Here’s a question I’ve been asked recently:
I’d appreciate your advice on working for the GDS and different ministries. I have recently applied for senior positions (Deputy Director and Head of Product) at GDS and another UK government department.
On both occasions I was told that while I had the skills, my previous products had not been used by the millions of users, rather the hundreds of thousands, and therefore I was not considered the right person for the role.
This seems unusual given that building for 6 figure as oppose to 7 figure usage would not make that much difference in my opinion.
Could you recommend anything I could do to improve my suitability for next time a role like that comes available?
Read on for my reply.
Lovely Wife announced the other day that she is now an agile worker.
I’ll not lie: my eyebrow involuntarily rose an inch or two. I wasn’t aware such a product development methodology had reached the legal profession.
Early on in my blog, I wrote one of my most popular posts – 4 key ways to spot a successful product manager – about measuring the performance of product managers. The problem is that a lot – and I mean a huge amount – has changed in product management, and my own approach, since I wrote it.
I found myself describing to Martin Eriksson at his recent book launch some work I did at the UK’s Ministry of Justice on measuring product manager performance. So here’s an update to my original article from a real-life case study.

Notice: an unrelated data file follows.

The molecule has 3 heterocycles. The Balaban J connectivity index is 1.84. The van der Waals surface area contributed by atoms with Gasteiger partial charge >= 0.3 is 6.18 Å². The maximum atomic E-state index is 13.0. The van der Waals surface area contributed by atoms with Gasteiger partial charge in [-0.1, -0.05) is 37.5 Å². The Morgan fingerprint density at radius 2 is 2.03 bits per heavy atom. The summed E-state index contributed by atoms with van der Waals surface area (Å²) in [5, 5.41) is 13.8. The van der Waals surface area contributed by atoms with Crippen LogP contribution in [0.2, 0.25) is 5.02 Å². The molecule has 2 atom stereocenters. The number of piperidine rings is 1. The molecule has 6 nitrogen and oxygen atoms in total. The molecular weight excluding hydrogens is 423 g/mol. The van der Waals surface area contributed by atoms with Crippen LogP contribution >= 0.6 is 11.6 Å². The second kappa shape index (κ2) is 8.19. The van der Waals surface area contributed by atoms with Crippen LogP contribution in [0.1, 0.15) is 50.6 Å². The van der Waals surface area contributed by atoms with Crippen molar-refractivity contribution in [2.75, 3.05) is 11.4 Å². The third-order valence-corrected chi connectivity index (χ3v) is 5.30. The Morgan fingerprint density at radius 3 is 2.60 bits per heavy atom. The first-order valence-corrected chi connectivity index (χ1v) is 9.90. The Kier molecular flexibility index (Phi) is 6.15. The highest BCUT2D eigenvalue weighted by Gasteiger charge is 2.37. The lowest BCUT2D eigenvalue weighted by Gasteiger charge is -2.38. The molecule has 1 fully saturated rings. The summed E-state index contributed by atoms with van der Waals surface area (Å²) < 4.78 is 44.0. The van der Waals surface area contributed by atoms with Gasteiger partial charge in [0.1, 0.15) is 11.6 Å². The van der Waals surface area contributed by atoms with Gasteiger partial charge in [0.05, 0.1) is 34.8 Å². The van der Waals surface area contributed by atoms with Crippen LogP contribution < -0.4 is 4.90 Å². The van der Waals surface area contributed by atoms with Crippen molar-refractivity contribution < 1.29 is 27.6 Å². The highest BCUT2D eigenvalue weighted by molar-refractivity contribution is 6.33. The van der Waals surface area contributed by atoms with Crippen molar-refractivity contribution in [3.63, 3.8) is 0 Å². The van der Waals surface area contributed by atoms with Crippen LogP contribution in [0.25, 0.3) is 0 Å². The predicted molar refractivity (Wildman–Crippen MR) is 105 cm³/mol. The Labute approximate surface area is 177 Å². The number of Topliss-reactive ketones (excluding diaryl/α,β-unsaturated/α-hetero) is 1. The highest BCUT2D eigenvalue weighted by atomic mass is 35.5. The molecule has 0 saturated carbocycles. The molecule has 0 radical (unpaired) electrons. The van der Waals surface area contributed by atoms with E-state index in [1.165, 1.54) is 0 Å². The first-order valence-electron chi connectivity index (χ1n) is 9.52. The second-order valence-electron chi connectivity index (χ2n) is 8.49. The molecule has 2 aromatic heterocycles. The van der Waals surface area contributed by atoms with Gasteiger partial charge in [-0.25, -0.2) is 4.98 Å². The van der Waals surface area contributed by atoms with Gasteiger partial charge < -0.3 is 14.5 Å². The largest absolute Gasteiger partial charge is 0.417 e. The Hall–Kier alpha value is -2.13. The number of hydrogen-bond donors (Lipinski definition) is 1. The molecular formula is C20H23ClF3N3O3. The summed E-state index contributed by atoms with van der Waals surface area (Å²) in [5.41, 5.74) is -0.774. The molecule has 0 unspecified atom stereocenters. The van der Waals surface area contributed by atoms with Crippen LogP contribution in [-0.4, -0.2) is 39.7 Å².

In addition to the ‘soft’ skills I discussed in the last post, a good product manager also needs ‘hard’ skills (product management techniques).
Read on for my list of the 16 most important technical skills a product manager needs.
(There is a point to these two listicles. It’s coming next post.)
I’m often asked what skills a product manager needs. In my view at least, a good product manager needs both ‘soft’ skills (emotional intelligence) and ‘hard’ skills (product management techniques).
Read on for my list of the 12 most important soft skills a product manager needs.
I bet you’ve found yourself in this situation. You’re trying to get your head around the main user problem your new product is going to solve. The thing is, for every question you try to answer, several more questions arise.
This is an interview I did a little while ago with a user experience author living on the US East Coast. She was interested in moving into freelance product management.
- how to move into product management;
- differences between working in the private and public sectors;
- KPIs and financial modelling; and
- the pleasures and pains of being a product manager.
When it comes to the ecommerce checkout process, what’s one thing that retailers are doing wrong? What’s one thing they’re doing right?
From a product manager’s perspective, there’s no one thing everyone gets wrong – it depends entirely on the circumstances.
This is why context and understanding of user needs are so important. Figure out what people need – their goals, frustrations, distractions… everything – then figure out how well your ecommerce capability meets those needs. Improve, then rinse and repeat.
And don’t forget Marty Cagan’s observation that “people don’t know what they need until after they’ve seen it”.
Read the other 20 opinions over on whatusersdo.com.